Elizabeth Laird

Elizabeth Laird

The Oud: An Illustrated History Rachel Beckles Willson. Interlink Books, 2023.

Folktales for a Better World: Stories of Peace and Kindness
Elizabeth Laird. Il. Mehrdokht Amini.
Crocodile Books, 2023.

Growing up in South London, children’s book author Elizabeth Laird always hungered for stories. Although her family praised her for being a voracious reader, her parents monitored what she read, frowning on fairy tales or anything supernatural.

Despite this, Laird developed a passion for folktales that she would carry into her adult life, first as a teacher, working in countries all over the world, and then as an author, penning more than 100 books with works that have been translated into 20 languages.

Laird got the idea to start preserving folktales while visiting Ethiopia in 1996. While on Mount Entoto, overlooking the capital, Addis Ababa, she encountered an old man who “out of the blue” told her a fable about ants. “I suddenly realized there must be an enormous number of similar tales,” she recalls.

The next day she rushed to the offices of the British Council, an international organization that specializes in cultural and educational programs, to propose a project. Soon, she was traversing the country in search of stories. Ultimately, the story-collecting effort amassed more than 300 Ethiopian folktales, now available in an online archive in both Amharic and English.

In the years since, Laird has continued to track down stories from different corners of the world. Now, she has drawn on tales amassed over the years for her recent work, Folktales for a Better World, her seventh folktale collection.

AramcoWorld recently spoke with Laird about her latest book and her love of folktales.

Illustration of man with cart featured in the book’s story “The Emir and the Angel.”
Above and below right Illustrations featured in the book’s story “The Emir and the Angel.”

How did you start collecting folktales?

I lived in Ethiopia for several years in the 1960s. I went back 30 years later and persuaded the Ethiopian Ministry of Education and the British Council to set up a project to collect stories from the 14 regions of Ethiopia [the Ethiopian Story Collecting Project]. Honestly, I cannot tell you how wonderful it was. For example, I’d be sitting there beside a tributary of the Nile with a storyteller—this was down in Gambela in Western Ethiopia—and he would tell me a story about the beginning of time when God created man. I had a marvelous time doing it. Then, in 2001, I wrote the stories in simplified English so that the Ethiopian children could use their own stories to learn English.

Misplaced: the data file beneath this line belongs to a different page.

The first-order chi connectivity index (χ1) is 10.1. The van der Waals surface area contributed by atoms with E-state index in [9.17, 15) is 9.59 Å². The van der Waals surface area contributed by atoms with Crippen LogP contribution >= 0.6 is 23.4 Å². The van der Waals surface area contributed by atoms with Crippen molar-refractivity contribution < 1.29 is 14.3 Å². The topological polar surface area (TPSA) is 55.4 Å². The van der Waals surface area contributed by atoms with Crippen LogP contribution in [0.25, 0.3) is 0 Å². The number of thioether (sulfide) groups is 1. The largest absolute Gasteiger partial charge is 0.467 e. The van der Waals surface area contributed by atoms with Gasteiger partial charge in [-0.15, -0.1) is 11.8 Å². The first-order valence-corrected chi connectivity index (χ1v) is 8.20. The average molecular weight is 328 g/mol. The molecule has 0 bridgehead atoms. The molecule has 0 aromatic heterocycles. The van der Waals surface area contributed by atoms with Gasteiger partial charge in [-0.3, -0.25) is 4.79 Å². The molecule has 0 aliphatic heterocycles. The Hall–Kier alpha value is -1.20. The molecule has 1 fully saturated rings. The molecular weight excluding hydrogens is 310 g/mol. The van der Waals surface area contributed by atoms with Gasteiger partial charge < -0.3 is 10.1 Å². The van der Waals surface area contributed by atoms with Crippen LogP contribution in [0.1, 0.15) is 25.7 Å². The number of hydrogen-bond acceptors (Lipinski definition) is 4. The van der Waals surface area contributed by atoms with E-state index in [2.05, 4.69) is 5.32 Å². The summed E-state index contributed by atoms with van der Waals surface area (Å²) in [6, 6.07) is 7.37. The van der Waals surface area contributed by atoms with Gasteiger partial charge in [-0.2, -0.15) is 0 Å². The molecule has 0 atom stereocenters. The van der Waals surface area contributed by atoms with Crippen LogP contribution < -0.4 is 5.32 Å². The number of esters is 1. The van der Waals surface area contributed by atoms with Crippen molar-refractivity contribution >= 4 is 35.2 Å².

Did you have a favorite story growing up?

My family was very religious, so Bible stories were the beginning, really. I always loved the story of Joseph in which you’ve got these great characters. In the Bible you’ve got poetry, you’ve got laws, and you’ve got character studies like David. I mean it’s just the most marvelous stuff: the poetry, the end of the Book of Job. 

Illustration of horse featured in the book’s story “The Emir and the Angel.”

How did you start writing folktale collections?

Once I started collecting them, the more I read, the more I realized the enormous similarities. There’s the story about the magic cow in Afghanistan, one of the most popular Afghan tales, which is pretty similar to the one in the Sudan border. These stories have been circulating around the Middle East and Africa since time began, and so I got terribly interested in the origins. I’ve always enjoyed the tales, but finding these echoes of stories across so many different cultures was so intriguing I kept looking for more.  

When you were putting together Folktales, how did you choose which stories to include?

I wanted to find stories about reconciliation, peace and kindness. The aim was to find stories which had a winning message and to show that these cultures have these wonderful traditions of hospitality and forgiveness. I spent ages reading through my collection. The Afghan story “The Emir and the Angel” comes from renowned Afghan storyteller Amina Shah, the sister of the great man of letters, Idries Shah. The Palestinian tale “True Kindness” really spoke to me for this book. I just adore the Sudanese tale “Allah Karim” because it has the most beautiful reconciliation in the end.

What did you hope to accomplish with Folktales for a Better World

I wanted to feature a series of stories originating in places like Ramallah and Gaza, Afghanistan and Syria, places I’d actually visited and places whose people are having a particularly hard time at the moment. In my grandson’s London classroom, you will find him next to a Syrian boy and an Afghan boy. There are refugee children in all our schools here. My dream for this book is that a teacher will read one of these stories aloud in class and a child from one of these countries will say, “That’s me. That’s mine.” These stories are intended to act as a reminder that these are beautiful, ancient and wonderful cultures of which they can be very proud.

This interview has been lightly edited and condensed for length and clarity.